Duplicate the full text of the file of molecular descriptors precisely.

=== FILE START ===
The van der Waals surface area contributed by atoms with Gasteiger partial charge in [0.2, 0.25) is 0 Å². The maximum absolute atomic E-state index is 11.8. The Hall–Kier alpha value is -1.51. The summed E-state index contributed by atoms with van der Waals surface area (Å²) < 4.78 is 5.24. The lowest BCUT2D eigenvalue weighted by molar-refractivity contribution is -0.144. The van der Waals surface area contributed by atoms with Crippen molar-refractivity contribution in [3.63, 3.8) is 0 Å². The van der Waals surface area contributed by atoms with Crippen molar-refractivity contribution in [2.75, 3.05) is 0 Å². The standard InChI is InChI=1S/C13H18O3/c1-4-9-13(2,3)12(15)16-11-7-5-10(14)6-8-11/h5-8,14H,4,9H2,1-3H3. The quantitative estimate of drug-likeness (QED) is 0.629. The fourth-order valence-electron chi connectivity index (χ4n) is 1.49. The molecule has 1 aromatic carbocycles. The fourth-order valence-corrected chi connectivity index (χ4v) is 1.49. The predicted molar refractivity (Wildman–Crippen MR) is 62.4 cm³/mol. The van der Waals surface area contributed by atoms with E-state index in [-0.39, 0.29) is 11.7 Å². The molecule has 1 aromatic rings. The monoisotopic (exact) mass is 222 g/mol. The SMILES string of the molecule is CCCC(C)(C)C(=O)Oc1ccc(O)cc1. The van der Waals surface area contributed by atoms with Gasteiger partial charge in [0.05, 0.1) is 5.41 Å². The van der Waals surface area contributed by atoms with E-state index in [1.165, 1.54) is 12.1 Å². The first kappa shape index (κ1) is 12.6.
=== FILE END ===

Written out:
The van der Waals surface area contributed by atoms with Gasteiger partial charge in [0.2, 0.25) is 0 Å². The maximum absolute atomic E-state index is 11.8. The Hall–Kier alpha value is -1.51. The summed E-state index contributed by atoms with van der Waals surface area (Å²) < 4.78 is 5.24. The lowest BCUT2D eigenvalue weighted by molar-refractivity contribution is -0.144. The van der Waals surface area contributed by atoms with Crippen molar-refractivity contribution in [3.63, 3.8) is 0 Å². The van der Waals surface area contributed by atoms with Crippen molar-refractivity contribution in [2.75, 3.05) is 0 Å². The standard InChI is InChI=1S/C13H18O3/c1-4-9-13(2,3)12(15)16-11-7-5-10(14)6-8-11/h5-8,14H,4,9H2,1-3H3. The quantitative estimate of drug-likeness (QED) is 0.629. The fourth-order valence-electron chi connectivity index (χ4n) is 1.49. The molecule has 1 aromatic carbocycles. The fourth-order valence-corrected chi connectivity index (χ4v) is 1.49. The predicted molar refractivity (Wildman–Crippen MR) is 62.4 cm³/mol. The van der Waals surface area contributed by atoms with E-state index in [-0.39, 0.29) is 11.7 Å². The molecule has 1 aromatic rings. The monoisotopic (exact) mass is 222 g/mol. The SMILES string of the molecule is CCCC(C)(C)C(=O)Oc1ccc(O)cc1. The van der Waals surface area contributed by atoms with Gasteiger partial charge in [0.05, 0.1) is 5.41 Å². The van der Waals surface area contributed by atoms with E-state index in [1.165, 1.54) is 12.1 Å². The first kappa shape index (κ1) is 12.6.